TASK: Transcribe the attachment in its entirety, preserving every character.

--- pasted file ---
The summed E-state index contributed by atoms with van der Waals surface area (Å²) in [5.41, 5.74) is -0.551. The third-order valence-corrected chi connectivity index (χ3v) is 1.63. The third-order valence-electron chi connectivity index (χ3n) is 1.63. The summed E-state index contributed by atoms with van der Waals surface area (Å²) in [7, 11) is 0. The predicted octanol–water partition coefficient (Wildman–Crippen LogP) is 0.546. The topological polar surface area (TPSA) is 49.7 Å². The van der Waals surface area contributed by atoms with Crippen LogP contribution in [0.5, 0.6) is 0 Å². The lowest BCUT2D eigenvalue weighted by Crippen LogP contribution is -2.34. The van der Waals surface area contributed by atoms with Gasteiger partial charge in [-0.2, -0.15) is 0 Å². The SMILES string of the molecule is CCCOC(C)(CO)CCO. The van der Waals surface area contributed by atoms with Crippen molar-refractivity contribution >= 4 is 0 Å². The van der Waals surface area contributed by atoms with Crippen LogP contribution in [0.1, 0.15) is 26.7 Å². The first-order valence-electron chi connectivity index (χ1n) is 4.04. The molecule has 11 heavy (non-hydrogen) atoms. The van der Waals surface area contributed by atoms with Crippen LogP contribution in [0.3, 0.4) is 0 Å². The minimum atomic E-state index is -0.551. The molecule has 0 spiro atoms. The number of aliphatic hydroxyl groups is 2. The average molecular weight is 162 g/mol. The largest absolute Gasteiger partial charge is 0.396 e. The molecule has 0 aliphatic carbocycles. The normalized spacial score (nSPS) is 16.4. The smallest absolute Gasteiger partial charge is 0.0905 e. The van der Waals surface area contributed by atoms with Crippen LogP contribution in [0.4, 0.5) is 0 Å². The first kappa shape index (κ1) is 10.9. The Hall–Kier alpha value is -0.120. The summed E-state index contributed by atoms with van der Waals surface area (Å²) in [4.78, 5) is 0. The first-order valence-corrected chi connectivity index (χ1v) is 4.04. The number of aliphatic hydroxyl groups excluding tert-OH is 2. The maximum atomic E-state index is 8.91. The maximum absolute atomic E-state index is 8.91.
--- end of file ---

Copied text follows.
The summed E-state index contributed by atoms with van der Waals surface area (Å²) in [5.41, 5.74) is -0.551. The third-order valence-corrected chi connectivity index (χ3v) is 1.63. The third-order valence-electron chi connectivity index (χ3n) is 1.63. The summed E-state index contributed by atoms with van der Waals surface area (Å²) in [7, 11) is 0. The predicted octanol–water partition coefficient (Wildman–Crippen LogP) is 0.546. The topological polar surface area (TPSA) is 49.7 Å². The van der Waals surface area contributed by atoms with Crippen LogP contribution in [0.5, 0.6) is 0 Å². The lowest BCUT2D eigenvalue weighted by Crippen LogP contribution is -2.34. The van der Waals surface area contributed by atoms with Gasteiger partial charge in [-0.2, -0.15) is 0 Å². The SMILES string of the molecule is CCCOC(C)(CO)CCO. The van der Waals surface area contributed by atoms with Crippen molar-refractivity contribution >= 4 is 0 Å². The van der Waals surface area contributed by atoms with Crippen LogP contribution in [0.1, 0.15) is 26.7 Å². The first-order valence-electron chi connectivity index (χ1n) is 4.04. The molecule has 11 heavy (non-hydrogen) atoms. The van der Waals surface area contributed by atoms with Crippen LogP contribution in [0.3, 0.4) is 0 Å². The minimum atomic E-state index is -0.551. The molecule has 0 spiro atoms. The number of aliphatic hydroxyl groups is 2. The average molecular weight is 162 g/mol. The largest absolute Gasteiger partial charge is 0.396 e. The molecule has 0 aliphatic carbocycles. The normalized spacial score (nSPS) is 16.4. The smallest absolute Gasteiger partial charge is 0.0905 e. The van der Waals surface area contributed by atoms with Crippen LogP contribution in [0.4, 0.5) is 0 Å². The first kappa shape index (κ1) is 10.9. The Hall–Kier alpha value is -0.120. The summed E-state index contributed by atoms with van der Waals surface area (Å²) in [4.78, 5) is 0. The first-order valence-corrected chi connectivity index (χ1v) is 4.04. The number of aliphatic hydroxyl groups excluding tert-OH is 2. The maximum atomic E-state index is 8.91. The maximum absolute atomic E-state index is 8.91.